Did you know that at least 100,000 kids in the US are considered “unschooled?” And after Good Morning America’s segment on unschooling last week, outraged educators and concerned grandparents are linking arms.
But what’s the truth? What’s it like to be unschooled? What are those parents thinking?!
As a mom of three unschooled kids, including one who became a National Merit Scholar, allow me to explain.
Unschooling is Built on Two Simple Observations:
1. Kids are born to learn.
How much instruction did your child need to learn to walk and talk? And given the right environment, he can effortlessly learn several languages before puberty.
An excellent book on the ideas behind unschooling is Learning All The Time by John Holt. In it he says, “Children are born passionately eager to make as much sense as they can of things around them. If we attempt to control, manipulate, or divert this process…the independent scientist in the child disappears.”
2. Forced learning kills the desire to learn.
Have you noticed that kindergartners usually love school? Then by second or third grade, your lively learner has started to drag his feet–either dreading, fighting, or ignoring school tasks.
I didn’t want school to ruin my children’s love of learning. I wanted each of them maintain the joy of childhood and the joy of learning–all the way into adulthood.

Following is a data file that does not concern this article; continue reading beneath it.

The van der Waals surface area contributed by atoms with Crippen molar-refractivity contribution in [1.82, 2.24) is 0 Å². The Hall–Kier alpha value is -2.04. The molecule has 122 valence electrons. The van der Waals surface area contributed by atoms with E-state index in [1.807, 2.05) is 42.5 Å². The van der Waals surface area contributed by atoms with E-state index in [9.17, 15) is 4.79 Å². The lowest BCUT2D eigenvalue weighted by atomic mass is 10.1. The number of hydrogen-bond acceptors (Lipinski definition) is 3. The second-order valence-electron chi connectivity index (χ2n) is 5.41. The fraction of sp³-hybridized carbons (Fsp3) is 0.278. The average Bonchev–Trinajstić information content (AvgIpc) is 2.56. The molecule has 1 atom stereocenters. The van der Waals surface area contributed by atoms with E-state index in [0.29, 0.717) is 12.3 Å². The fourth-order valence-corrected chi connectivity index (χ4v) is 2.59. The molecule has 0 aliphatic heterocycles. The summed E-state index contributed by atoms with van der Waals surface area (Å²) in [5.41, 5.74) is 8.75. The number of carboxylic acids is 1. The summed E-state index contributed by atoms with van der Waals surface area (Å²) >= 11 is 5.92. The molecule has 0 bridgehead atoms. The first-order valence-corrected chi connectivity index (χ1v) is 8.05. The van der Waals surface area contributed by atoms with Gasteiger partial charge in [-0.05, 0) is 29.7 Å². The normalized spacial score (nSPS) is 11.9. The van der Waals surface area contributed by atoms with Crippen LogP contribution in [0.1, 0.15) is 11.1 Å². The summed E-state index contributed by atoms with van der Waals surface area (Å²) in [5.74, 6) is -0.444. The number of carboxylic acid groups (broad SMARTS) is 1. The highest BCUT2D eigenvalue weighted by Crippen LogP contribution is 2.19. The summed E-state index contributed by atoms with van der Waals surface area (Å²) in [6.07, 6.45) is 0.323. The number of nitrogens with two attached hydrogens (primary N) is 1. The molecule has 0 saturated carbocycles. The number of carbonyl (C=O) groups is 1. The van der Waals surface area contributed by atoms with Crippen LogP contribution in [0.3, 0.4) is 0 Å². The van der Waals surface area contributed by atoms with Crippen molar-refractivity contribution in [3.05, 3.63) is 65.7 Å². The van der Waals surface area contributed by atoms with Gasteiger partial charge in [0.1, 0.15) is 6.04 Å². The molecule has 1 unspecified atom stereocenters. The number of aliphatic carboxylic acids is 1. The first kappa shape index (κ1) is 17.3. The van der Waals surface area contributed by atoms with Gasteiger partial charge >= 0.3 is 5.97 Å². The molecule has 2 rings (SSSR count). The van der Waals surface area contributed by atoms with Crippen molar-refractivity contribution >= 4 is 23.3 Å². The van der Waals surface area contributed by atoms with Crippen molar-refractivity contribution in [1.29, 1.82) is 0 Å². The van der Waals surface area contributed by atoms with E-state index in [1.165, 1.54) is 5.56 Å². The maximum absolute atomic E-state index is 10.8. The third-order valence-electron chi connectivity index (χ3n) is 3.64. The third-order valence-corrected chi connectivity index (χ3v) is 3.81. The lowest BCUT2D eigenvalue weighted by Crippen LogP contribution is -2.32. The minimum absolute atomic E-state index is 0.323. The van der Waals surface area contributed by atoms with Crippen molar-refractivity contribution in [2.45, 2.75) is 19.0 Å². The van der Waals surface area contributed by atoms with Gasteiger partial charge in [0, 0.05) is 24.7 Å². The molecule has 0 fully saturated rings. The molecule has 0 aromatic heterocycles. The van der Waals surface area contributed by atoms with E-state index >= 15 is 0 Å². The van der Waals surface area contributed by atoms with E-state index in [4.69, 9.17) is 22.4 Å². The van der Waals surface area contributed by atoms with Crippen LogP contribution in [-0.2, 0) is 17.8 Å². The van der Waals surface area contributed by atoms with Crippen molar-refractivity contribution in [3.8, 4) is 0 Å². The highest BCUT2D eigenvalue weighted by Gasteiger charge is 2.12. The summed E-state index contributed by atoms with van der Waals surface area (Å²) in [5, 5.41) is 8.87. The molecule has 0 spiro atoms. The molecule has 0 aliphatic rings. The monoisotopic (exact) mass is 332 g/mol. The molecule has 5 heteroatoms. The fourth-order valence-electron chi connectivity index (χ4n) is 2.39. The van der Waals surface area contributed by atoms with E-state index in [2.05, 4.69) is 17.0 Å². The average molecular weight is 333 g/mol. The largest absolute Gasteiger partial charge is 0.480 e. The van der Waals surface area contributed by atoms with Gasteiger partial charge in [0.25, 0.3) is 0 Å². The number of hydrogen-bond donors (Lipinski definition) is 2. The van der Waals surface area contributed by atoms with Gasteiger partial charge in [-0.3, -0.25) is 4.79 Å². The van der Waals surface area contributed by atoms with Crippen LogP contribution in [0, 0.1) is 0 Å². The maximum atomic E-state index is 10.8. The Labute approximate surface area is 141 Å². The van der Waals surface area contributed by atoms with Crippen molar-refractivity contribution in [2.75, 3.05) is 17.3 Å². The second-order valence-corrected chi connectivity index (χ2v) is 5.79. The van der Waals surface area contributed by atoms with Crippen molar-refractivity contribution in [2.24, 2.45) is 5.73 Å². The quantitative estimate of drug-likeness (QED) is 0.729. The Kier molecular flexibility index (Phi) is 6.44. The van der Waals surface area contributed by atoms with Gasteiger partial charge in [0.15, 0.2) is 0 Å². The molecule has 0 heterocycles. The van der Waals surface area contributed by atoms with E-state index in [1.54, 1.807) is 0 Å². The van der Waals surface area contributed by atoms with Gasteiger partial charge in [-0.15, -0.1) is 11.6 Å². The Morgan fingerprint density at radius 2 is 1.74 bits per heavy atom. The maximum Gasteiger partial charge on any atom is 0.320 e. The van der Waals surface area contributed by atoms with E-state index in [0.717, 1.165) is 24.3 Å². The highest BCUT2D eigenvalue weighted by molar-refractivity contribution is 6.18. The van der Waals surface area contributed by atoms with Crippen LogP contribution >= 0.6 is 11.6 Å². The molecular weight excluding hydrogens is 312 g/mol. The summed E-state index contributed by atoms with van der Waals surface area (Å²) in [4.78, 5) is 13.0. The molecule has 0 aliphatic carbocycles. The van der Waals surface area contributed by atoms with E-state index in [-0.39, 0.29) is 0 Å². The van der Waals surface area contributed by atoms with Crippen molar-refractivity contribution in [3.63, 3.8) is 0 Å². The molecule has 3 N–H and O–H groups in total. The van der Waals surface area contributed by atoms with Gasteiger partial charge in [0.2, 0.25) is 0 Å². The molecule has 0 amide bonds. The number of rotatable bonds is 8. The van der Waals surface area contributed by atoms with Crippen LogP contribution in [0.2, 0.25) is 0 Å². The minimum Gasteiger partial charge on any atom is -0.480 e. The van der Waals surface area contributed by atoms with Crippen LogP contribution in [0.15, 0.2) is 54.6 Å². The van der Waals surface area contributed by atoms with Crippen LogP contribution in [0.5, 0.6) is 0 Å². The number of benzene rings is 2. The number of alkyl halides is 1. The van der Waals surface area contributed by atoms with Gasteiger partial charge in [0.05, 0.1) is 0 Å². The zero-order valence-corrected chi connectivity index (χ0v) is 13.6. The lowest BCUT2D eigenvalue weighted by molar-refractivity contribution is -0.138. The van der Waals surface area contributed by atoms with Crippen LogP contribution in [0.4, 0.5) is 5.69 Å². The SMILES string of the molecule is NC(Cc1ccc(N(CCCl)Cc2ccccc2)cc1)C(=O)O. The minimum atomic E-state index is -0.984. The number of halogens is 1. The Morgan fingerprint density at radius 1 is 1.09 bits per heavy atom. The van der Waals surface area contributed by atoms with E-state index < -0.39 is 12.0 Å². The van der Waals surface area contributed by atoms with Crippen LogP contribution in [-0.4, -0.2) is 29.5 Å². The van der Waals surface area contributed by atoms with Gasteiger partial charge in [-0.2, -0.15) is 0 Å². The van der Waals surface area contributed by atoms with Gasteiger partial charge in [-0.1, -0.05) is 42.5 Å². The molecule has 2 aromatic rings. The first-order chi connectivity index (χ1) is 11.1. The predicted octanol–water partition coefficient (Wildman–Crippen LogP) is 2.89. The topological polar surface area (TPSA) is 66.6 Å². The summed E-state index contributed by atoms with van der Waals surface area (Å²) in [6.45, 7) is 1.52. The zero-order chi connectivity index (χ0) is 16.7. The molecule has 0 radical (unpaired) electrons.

So when Peter, my first little guy, was old enough to start school, I said no. And while my homeschooling friends trudged through expensive curriculums, we … did other things.
In our home it was endless summer. We flowed from preschool into elementary school without dimming the wide-eyed approach to life.
I watched him. What excited him? What made him want to know more? Those were the things we focused on.
Now Peter is almost 21 and attends the University of Chicago. One mom asked if he thought interest-led learning prepared him for college and if it gave him any advantage.
Here’s how he responded:
Definitely! Probably the biggest one is simply that I’m not burned out. I still have the energy and motivation to take school seriously, whereas many of my peers stopped doing that years ago. In addition, it’s given me the ability to be self-motivated and find opportunities for myself instead of just waiting for them to happen.
Another advantage is that I had the opportunity in high school to really start preparing for college, especially in the areas I’m interested in. I’m finding a lot of the introductory classes very easy, because I had already covered the basics on my own. There aren’t any philosophy classes at the local public school, but with my interest-led education I was able to get into some pretty advanced philosophical topics before I even went to college.
Another concern I hear is that unschooling is for lazy parents. But really, unschooling is for crafty, detective parents who teach without anyone realizing it. It’s for parents who are constantly searching out experts and opportunities to feed their little learning machines.
Some parents assume unschooling means no hygiene and no chores. Not necessarily. It’s your home, and as loving, respectful humans, we have to learn to live together and be healthy. Kids can understand that. Interest-led learning, in my opinion, is first a philosophy of education.
How it works in your family life is up to you.
I’m at the end of my unschooling journey, for now. One of my kids says I have to homeschool my yet-to-exist grandchildren. But until then, I’m basking in the rewards of being the mom of three very different young adults who love life and learning, and are still kids at heart.
What do you think of unschooling? Could you incorporate some interest-led elements into your homeschool?